• Greater manager involvement in employees’ working lives (workers responded to the increased level of attention they were receiving)
  • Working in groups or teams (workers did not previously regularly work in teams)

So very often the answer will lie in talking and listening to people and involving them in finding solutions that may not immediately be apparent. This is not a soft option, it’s a crucial leadership skill. You will find over time that your focus will naturally shift from one side to the other of the balance and back again. You’ll spend some time installing new systems and processes, then realise that you’ve lost the hearts and minds and have to do some talking and listening to bring people along with you. Or you’ll have a big push on the new company values, then have to bring people back to a clear focus on targets and results.

Of course it’s best if you learn to integrate the two ends and run them concurrently as far as possible. So alongside the introduction of your new production control system, instead of waiting for the outside consultants to finish their work and present the new system as a fait accompli, you include people in meetings to share their frustrations, implement the system and resolve problems throughout the installation.

The process of involving them in a structured way may in itself motivate the production  to find that extra bit of speed, or the team to sort out its error rate by itself – and if the answer is to be found in increased targets or a bit of engineering wizardry, then they’ll find that out too.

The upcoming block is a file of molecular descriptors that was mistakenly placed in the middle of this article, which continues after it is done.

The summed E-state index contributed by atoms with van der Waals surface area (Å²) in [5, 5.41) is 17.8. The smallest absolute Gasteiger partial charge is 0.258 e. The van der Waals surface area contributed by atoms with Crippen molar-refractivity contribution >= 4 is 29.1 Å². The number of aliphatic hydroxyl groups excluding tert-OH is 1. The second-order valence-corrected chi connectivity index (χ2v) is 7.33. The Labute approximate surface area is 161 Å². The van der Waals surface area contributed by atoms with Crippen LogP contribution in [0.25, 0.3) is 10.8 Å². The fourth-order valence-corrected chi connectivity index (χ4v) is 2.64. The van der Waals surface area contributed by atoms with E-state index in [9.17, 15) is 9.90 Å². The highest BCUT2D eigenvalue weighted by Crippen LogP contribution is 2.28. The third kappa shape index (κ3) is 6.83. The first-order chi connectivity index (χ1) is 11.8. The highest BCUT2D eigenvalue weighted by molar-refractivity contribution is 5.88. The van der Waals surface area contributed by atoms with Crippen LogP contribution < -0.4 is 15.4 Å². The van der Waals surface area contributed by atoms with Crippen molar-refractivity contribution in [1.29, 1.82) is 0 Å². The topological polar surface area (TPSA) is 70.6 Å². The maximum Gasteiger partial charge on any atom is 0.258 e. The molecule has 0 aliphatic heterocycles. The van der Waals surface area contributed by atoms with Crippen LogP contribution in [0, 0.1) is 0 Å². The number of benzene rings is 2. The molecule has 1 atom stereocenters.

Remember your job as the leader of a larger organisation is to be a custodian, not to find all the answers yourself (nor to hire outside consultants to supply state of the art solutions for you). The bees in the hive actually do know how to run the system. They may just need you to show interest and listen, then stand back and empower them to find their own answers.

How do you apply this mindset to your leadership?

  • Recognise that you will usually assume that the issue, and its solution, lie somewhere on the right hand side of the balance.
  • Recognise also that your instincts will usually be to focus on concrete things you can do to fix issues in your organisation.
  • Start to hold back on supplying solutions to your teams, and create multiple platforms and structures – regular ideas meetings, problem-solving groups, one-to-one meetings with managers, for example – for them to have conversations among themselves to resolve problems and tweak the organisational culture as it grows. Without a space specifically to focus on this, all meetings tend naturally to gravitate towards operational issues.
  • If you do involve outside experts, make sure they share your belief that the people affected don’t just need a say in the solution (the dreaded focus group), but actually have to be part of its creation and implementation.
  • Get yourself and your key managers trained in questioning, listening, meeting facilitation and problem-solving skills, and use these skills consciously in everyday work.
  • Use trained facilitators to get the best out of meetings and allow people to share and develop their ideas without being unconsciously closed down by task-focused meeting leaders.
  • Recognise that doing it this way may take a little longer, but you’ll end up with engaged, motivated and solutions that last – and you won’t have had to come up with all the answers yourself!

Isn’t that better than short-term fixes and the stress of knowing that it’s all down to you at the end of the day?

This article is an extract from Kate Mercer’s book, A Buzz in the Building.